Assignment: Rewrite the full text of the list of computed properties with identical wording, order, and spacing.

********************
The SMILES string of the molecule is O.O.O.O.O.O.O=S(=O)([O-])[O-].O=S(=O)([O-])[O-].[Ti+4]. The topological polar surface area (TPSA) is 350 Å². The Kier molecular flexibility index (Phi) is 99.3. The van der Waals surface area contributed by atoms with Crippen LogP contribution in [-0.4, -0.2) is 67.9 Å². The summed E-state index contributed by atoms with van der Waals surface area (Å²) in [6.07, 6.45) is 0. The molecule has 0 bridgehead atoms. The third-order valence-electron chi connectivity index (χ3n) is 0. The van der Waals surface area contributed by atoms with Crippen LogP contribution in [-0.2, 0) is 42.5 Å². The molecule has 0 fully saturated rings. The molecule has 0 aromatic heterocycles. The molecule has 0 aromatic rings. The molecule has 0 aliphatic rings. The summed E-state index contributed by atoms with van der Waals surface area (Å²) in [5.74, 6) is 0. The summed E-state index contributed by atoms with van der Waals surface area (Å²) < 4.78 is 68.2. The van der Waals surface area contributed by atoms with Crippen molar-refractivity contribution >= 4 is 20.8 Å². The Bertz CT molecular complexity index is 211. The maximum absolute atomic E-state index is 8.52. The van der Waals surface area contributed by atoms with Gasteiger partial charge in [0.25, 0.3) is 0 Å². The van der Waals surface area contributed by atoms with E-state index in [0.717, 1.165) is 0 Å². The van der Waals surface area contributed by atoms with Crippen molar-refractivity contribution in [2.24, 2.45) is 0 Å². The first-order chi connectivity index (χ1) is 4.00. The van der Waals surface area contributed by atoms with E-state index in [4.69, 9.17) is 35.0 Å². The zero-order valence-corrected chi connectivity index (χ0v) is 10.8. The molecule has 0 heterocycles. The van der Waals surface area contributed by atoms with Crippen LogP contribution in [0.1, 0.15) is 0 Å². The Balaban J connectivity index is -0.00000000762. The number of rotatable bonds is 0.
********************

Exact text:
The SMILES string of the molecule is O.O.O.O.O.O.O=S(=O)([O-])[O-].O=S(=O)([O-])[O-].[Ti+4]. The topological polar surface area (TPSA) is 350 Å². The Kier molecular flexibility index (Phi) is 99.3. The van der Waals surface area contributed by atoms with Crippen LogP contribution in [-0.4, -0.2) is 67.9 Å². The summed E-state index contributed by atoms with van der Waals surface area (Å²) in [6.07, 6.45) is 0. The molecule has 0 bridgehead atoms. The third-order valence-electron chi connectivity index (χ3n) is 0. The van der Waals surface area contributed by atoms with Crippen LogP contribution in [-0.2, 0) is 42.5 Å². The molecule has 0 fully saturated rings. The molecule has 0 aromatic heterocycles. The molecule has 0 aromatic rings. The molecule has 0 aliphatic rings. The summed E-state index contributed by atoms with van der Waals surface area (Å²) in [5.74, 6) is 0. The summed E-state index contributed by atoms with van der Waals surface area (Å²) < 4.78 is 68.2. The van der Waals surface area contributed by atoms with Crippen molar-refractivity contribution >= 4 is 20.8 Å². The Bertz CT molecular complexity index is 211. The maximum absolute atomic E-state index is 8.52. The van der Waals surface area contributed by atoms with Gasteiger partial charge in [0.25, 0.3) is 0 Å². The van der Waals surface area contributed by atoms with E-state index in [0.717, 1.165) is 0 Å². The van der Waals surface area contributed by atoms with Crippen molar-refractivity contribution in [2.24, 2.45) is 0 Å². The first-order chi connectivity index (χ1) is 4.00. The van der Waals surface area contributed by atoms with E-state index in [4.69, 9.17) is 35.0 Å². The zero-order valence-corrected chi connectivity index (χ0v) is 10.8. The molecule has 0 heterocycles. The van der Waals surface area contributed by atoms with Crippen LogP contribution in [0.1, 0.15) is 0 Å². The Balaban J connectivity index is -0.00000000762. The number of rotatable bonds is 0.